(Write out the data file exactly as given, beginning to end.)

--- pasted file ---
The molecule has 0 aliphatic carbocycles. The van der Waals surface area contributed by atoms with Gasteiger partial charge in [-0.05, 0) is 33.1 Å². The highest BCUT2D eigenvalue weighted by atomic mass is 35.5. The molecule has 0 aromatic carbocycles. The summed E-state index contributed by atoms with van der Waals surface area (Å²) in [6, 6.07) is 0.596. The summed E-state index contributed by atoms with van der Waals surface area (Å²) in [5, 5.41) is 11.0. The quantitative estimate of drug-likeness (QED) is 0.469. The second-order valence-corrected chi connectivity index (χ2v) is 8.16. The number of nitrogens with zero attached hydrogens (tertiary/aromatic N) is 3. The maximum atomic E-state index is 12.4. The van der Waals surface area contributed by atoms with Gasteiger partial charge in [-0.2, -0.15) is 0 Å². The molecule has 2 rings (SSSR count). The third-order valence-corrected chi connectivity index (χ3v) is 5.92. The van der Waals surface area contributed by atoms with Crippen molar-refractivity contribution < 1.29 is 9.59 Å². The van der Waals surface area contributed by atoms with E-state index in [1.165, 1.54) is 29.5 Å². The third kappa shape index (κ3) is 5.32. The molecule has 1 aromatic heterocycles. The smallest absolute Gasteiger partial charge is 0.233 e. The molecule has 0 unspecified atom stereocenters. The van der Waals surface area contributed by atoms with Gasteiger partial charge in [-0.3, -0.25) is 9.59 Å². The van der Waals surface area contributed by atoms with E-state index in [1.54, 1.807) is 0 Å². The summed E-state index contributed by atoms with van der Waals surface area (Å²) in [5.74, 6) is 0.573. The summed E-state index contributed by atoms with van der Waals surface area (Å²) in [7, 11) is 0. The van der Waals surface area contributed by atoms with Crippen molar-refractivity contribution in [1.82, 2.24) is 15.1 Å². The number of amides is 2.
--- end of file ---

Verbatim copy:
The molecule has 0 aliphatic carbocycles. The van der Waals surface area contributed by atoms with Gasteiger partial charge in [-0.05, 0) is 33.1 Å². The highest BCUT2D eigenvalue weighted by atomic mass is 35.5. The molecule has 0 aromatic carbocycles. The summed E-state index contributed by atoms with van der Waals surface area (Å²) in [6, 6.07) is 0.596. The summed E-state index contributed by atoms with van der Waals surface area (Å²) in [5, 5.41) is 11.0. The quantitative estimate of drug-likeness (QED) is 0.469. The second-order valence-corrected chi connectivity index (χ2v) is 8.16. The number of nitrogens with zero attached hydrogens (tertiary/aromatic N) is 3. The maximum atomic E-state index is 12.4. The van der Waals surface area contributed by atoms with Gasteiger partial charge in [-0.2, -0.15) is 0 Å². The molecule has 2 rings (SSSR count). The third-order valence-corrected chi connectivity index (χ3v) is 5.92. The van der Waals surface area contributed by atoms with Crippen molar-refractivity contribution < 1.29 is 9.59 Å². The van der Waals surface area contributed by atoms with E-state index in [1.165, 1.54) is 29.5 Å². The third kappa shape index (κ3) is 5.32. The molecule has 1 aromatic heterocycles. The smallest absolute Gasteiger partial charge is 0.233 e. The molecule has 0 unspecified atom stereocenters. The van der Waals surface area contributed by atoms with Gasteiger partial charge in [-0.3, -0.25) is 9.59 Å². The van der Waals surface area contributed by atoms with E-state index in [1.54, 1.807) is 0 Å². The summed E-state index contributed by atoms with van der Waals surface area (Å²) in [5.74, 6) is 0.573. The summed E-state index contributed by atoms with van der Waals surface area (Å²) in [7, 11) is 0. The van der Waals surface area contributed by atoms with Crippen molar-refractivity contribution in [1.82, 2.24) is 15.1 Å². The number of amides is 2.